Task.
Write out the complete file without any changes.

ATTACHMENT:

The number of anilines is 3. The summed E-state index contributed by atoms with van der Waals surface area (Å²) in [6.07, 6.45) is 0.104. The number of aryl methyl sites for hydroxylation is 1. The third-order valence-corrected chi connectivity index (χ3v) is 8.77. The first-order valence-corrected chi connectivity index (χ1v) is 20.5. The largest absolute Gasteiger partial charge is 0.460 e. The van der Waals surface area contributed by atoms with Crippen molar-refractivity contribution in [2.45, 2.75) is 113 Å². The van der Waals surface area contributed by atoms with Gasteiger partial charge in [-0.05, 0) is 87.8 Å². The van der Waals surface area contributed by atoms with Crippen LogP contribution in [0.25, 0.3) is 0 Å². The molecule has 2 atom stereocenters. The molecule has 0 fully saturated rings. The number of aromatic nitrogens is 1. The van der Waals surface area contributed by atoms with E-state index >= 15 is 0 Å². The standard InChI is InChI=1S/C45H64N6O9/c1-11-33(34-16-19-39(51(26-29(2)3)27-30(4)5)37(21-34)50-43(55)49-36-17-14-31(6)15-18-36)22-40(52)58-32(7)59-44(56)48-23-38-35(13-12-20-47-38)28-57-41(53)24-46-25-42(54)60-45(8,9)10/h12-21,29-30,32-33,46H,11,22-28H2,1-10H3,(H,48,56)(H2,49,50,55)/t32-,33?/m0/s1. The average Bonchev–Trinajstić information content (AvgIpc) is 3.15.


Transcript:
The number of anilines is 3. The summed E-state index contributed by atoms with van der Waals surface area (Å²) in [6.07, 6.45) is 0.104. The number of aryl methyl sites for hydroxylation is 1. The third-order valence-corrected chi connectivity index (χ3v) is 8.77. The first-order valence-corrected chi connectivity index (χ1v) is 20.5. The largest absolute Gasteiger partial charge is 0.460 e. The van der Waals surface area contributed by atoms with Crippen molar-refractivity contribution in [2.45, 2.75) is 113 Å². The van der Waals surface area contributed by atoms with Gasteiger partial charge in [-0.05, 0) is 87.8 Å². The van der Waals surface area contributed by atoms with Crippen LogP contribution in [0.25, 0.3) is 0 Å². The molecule has 2 atom stereocenters. The molecule has 0 fully saturated rings. The number of aromatic nitrogens is 1. The van der Waals surface area contributed by atoms with E-state index >= 15 is 0 Å². The standard InChI is InChI=1S/C45H64N6O9/c1-11-33(34-16-19-39(51(26-29(2)3)27-30(4)5)37(21-34)50-43(55)49-36-17-14-31(6)15-18-36)22-40(52)58-32(7)59-44(56)48-23-38-35(13-12-20-47-38)28-57-41(53)24-46-25-42(54)60-45(8,9)10/h12-21,29-30,32-33,46H,11,22-28H2,1-10H3,(H,48,56)(H2,49,50,55)/t32-,33?/m0/s1. The average Bonchev–Trinajstić information content (AvgIpc) is 3.15.